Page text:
Twilight zone trade to reality trade
I believe after an important intermediate-term low is reached (October 2002) there are three stages that follow. The first stage is the perception trade, which accompanies a market spike because there are no sellers left and the dominant psychology becomes "it can't get any worse so it therefore must get better. " Once the market becomes deeply overbought from both the short and intermediate-term standpoint, it enters the twilight zone, which refers to a trading range period where both positive and negative arguments are compelling and the market gets whipped around based on the near-term psychology and indicators. I had defined the near-term trading range on the S&P 500 (SPX) as 875-945. That range has been broken giving way to the final stage after an important low is in place.
The last part of the move after the intermediate-term low is the reality trade. This is the period that could be either negative or positive, depending how the fundamental and technical backdrop progress while in the twilight zone. The fundamental issues haven't improved as much as many would have hoped and the technical landscape has deteriorated:
· Near-term trading range support levels have been broken. In addition, in the context of the current bear market, once an important support level is broken - the first oversold reading should not be used as a buy indicator because initial levels of oversold has led to a more prolonged period of oversold (Exhibit 1).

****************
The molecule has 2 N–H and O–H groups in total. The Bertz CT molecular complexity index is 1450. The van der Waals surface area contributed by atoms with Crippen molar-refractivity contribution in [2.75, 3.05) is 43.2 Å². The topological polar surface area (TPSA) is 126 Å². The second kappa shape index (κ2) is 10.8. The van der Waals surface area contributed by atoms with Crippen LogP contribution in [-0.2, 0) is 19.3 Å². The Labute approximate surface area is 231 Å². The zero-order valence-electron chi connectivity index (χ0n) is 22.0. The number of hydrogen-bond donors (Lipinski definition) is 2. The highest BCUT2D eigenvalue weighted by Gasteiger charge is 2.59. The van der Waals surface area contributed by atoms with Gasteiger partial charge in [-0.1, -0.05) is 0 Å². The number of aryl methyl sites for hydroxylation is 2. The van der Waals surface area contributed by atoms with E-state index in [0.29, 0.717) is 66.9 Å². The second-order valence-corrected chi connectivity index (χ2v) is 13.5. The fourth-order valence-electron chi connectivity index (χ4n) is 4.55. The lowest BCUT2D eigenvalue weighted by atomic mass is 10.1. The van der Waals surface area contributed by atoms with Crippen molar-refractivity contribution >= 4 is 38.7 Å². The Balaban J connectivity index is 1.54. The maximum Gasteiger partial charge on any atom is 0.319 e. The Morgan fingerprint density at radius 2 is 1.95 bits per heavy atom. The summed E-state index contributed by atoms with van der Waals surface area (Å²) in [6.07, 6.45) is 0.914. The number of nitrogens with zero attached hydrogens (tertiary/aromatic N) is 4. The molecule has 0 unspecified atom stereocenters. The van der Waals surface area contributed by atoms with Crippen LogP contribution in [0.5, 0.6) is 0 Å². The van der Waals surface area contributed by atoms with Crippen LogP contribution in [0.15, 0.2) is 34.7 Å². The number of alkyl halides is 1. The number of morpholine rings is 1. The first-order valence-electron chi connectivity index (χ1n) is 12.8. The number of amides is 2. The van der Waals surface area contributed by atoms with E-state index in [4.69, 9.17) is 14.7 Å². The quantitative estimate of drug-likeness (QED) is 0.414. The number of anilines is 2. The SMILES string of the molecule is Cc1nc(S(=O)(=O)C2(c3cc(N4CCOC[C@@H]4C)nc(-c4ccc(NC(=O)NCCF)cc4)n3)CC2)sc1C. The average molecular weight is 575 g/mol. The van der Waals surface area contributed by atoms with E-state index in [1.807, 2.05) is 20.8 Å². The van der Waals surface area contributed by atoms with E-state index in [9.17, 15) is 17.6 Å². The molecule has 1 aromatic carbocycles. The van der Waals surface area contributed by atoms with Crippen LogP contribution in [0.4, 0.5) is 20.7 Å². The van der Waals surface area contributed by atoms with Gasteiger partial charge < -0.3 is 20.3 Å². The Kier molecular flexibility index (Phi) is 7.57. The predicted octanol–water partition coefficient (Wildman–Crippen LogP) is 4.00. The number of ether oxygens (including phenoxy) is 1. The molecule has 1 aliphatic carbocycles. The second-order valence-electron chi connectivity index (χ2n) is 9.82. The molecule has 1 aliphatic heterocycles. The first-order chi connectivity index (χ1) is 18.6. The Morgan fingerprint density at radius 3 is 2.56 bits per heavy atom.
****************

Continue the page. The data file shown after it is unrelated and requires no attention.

· Consolidation period outlined on the two-year chart looks like it has been resolved to the downside and looks a lot like last years six-month consolidation pattern that was also resolved to the downside (Exhibit 2).
· The intermediate-term picture for the SPX and NASDAQ Composite (NAZ) continue to argue for caution as downtrend remains firmly in place as momentum continues to wane (Exhibit 3&4). Since the market became overbought and turned in late December, the best-case scenario in the context of a bear market trend is for a trading range environment where time relieves the overbought condition vs. rapid price deterioration. Clearly, breaking the near-term range makes the best-case scenario rather unlikely.
The problem with a trading range is that you only know it is broken once it is broken on a close. While I thought that support would hold, clearly it didn't and that can't be ignored because there are very few signs of fundamental, valuation and geo-political improvement since the trading range began - hence the term reality trade.
I would like to mention that this is a very unique environment and would not recommend taking an aggressive stance until there is a good enough reason to believe an extreme enough level has been reached. From any vantage point, I don't see that level quite yet. Friday, I suggested that the market was reaching the bottom of the near-term range and could provide an opportunity for a trade back to the upper end of the range. Once the range was broken on the close, support now becomes resistance and waiting for a turn is more important that predicting it absent any real evidence.
Exhibit 1 - SPX support was broken and oversold can become more oversold.
Exhibit 2 - Consolidation pattern appears to have been resolved to downside.
Exhibit 3 - SPX intermediate-term picture continues to urge caution.
Exhibit 4 - Not much better for the NAZ
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